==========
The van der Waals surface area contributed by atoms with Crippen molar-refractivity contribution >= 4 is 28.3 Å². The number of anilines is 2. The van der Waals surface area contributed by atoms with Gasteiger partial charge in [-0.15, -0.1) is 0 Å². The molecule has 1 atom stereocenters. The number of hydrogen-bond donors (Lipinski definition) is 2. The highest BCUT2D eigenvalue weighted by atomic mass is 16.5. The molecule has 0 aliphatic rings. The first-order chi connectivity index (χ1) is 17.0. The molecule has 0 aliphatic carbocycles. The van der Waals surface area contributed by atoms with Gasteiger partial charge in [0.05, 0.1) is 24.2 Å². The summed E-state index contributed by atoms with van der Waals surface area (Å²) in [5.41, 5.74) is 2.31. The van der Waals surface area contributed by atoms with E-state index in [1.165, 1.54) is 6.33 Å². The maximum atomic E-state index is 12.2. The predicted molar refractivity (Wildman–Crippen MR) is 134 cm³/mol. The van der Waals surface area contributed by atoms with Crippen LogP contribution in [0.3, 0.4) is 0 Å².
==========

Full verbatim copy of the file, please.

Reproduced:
The van der Waals surface area contributed by atoms with Crippen molar-refractivity contribution >= 4 is 28.3 Å². The number of anilines is 2. The van der Waals surface area contributed by atoms with Gasteiger partial charge in [-0.15, -0.1) is 0 Å². The molecule has 1 atom stereocenters. The number of hydrogen-bond donors (Lipinski definition) is 2. The highest BCUT2D eigenvalue weighted by atomic mass is 16.5. The molecule has 0 aliphatic rings. The first-order chi connectivity index (χ1) is 17.0. The molecule has 0 aliphatic carbocycles. The van der Waals surface area contributed by atoms with Gasteiger partial charge in [0.05, 0.1) is 24.2 Å². The summed E-state index contributed by atoms with van der Waals surface area (Å²) in [5.41, 5.74) is 2.31. The van der Waals surface area contributed by atoms with E-state index in [1.165, 1.54) is 6.33 Å². The maximum atomic E-state index is 12.2. The predicted molar refractivity (Wildman–Crippen MR) is 134 cm³/mol. The van der Waals surface area contributed by atoms with Crippen LogP contribution in [0.3, 0.4) is 0 Å².